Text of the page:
3 ways a blog will improve your website’s SEO

We’ve talked at length about why we think blogging should be the heartbeat of your content marketing strategy. It can help establish your industry expertise, for example, and allow you to add value for your audience. But today we’re focusing on one benefit in particular: SEO.

Search engine optimisation can feel like something of a dark art but in a way it’s really simple. Google’s corporate mission is to “organise the world’s information and make it universally accessible and useful.” So SEO is just a way of making sure that your website is set up to help them to do just that.

Here’s how a blog can improve your website’s SEO in three very straight forward ways.

Increasing search term mentions

We all know that Google uses keywords to help decide whether a particular website is relevant to an individual’s search enquiries. That’s why it’s important that you do your keyword research and then ensure your website copy includes them, especially in headers and subheads (H1 and H2 text).

But stuffing those keywords all over your website is really not the best way to get your audience’s attention – in fact, it’s likely to put them off. Instead, you need to be focusing on is evoking an emotional reaction, for example, or making navigation as smooth as possible. Our recent post on what your clients want from your website copy has more about this.

So how do you get the balance between a website that works for your visitors and one that makes Google happy from a keyword point of view?

Blogging give you ample space in which to use numerous key words and phrases in a way that is much more natural and organic. For example if you work in an accountancy practice then your blog posts are likely to include terms like tax efficiency or accounting software or profit and loss report, which will all count towards your SEO ranking.

EXAMPLE: Look at the first paragraph in the next section. See how we managed to talk about “copywriters in Bristol”*? That’s a phrase we want to rank for but it’s not easy to use frequently within the main copy of our website. It’s much more natural and relevant in the context of this blog post.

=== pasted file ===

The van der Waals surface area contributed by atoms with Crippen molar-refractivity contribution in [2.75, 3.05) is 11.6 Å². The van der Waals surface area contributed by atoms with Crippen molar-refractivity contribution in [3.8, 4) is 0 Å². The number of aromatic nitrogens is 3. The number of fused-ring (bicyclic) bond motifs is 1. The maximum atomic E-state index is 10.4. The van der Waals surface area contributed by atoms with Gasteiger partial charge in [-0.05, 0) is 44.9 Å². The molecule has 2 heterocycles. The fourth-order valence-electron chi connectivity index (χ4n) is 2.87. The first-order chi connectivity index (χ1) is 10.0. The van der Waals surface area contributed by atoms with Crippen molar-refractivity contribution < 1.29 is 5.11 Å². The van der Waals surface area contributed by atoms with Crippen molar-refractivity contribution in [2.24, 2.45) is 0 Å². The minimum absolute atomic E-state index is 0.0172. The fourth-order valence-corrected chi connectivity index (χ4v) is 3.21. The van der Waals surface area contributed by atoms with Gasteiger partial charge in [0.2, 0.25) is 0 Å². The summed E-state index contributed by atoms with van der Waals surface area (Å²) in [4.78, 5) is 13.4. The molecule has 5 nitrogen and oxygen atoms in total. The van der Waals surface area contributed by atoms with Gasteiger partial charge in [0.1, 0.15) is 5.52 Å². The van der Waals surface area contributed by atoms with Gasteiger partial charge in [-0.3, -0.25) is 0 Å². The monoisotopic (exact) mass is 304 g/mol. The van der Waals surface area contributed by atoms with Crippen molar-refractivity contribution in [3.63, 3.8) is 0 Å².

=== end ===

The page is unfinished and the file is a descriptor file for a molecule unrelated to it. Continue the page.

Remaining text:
(*Oh look, we did it twice!)

Reducing bounce rates with internal links

Imagine an internet user is searching for “copywriters in Bristol”. Google gives them a number of options. They click on the first one and very quickly realise it’s not what they were after, clicking away within a few seconds.

The user then tries a second site. It’s much more relevant. They stick around for a little while reading the content, clicking through from one page to another. Google will now rate the second website as being more relevant to that search term than the first.

In other words a website with a high bounce rate – where people leave quickly after clicking through to the site – will rank lower on a search engine.

A blog encourages people to stay on your site and read for as long as possible. By creating internal links – for example, from one blog post into another or from a bog post to one of your services – you can increase the amount of time people stay on your site and thereby improve your SEO.

EXAMPLE: Look back at the first paragraph. See how we linked to another blog post? And then again in paragraph 5? The more people who click through and read a second (or third or fourth) post, the more convinced Google will be that this is a useful and valuable website.

Regularly adding valuable content

We sometimes think about serving search engines and serving our website visitors as two separate things. But in actual fact the two should really be the same. After all, the goal of a search engine is to lead internet users to the most relevant and useful content for their needs. Which is what the users themselves want.

So if you are regularly producing this kind of content, you’re satisfying both your audience and Google.

But it’s about more than that. Just the fact that you are adding to your website regularly via your blog means that search engine bots are constantly being able to index more of your pages, building up your authority.

Essentially you’re telling Google, “Hey, this is an active site – send people here because we’re constantly adding more value for our readers.”

EXAMPLE: Over 60% of our website visitors arrive on a blog post. Regularly adding valuable content is the single biggest driver of traffic to the site. Enough said, right?

We’re big believers in creating content with our clients and potential clients in mind and will never prioritise SEO above the user experience. But if we can do both then why wouldn’t we? Blogging is a great way to improve your SEO while also serving your audience with valuable content that builds brand recognition, loyalty and ultimately sales.

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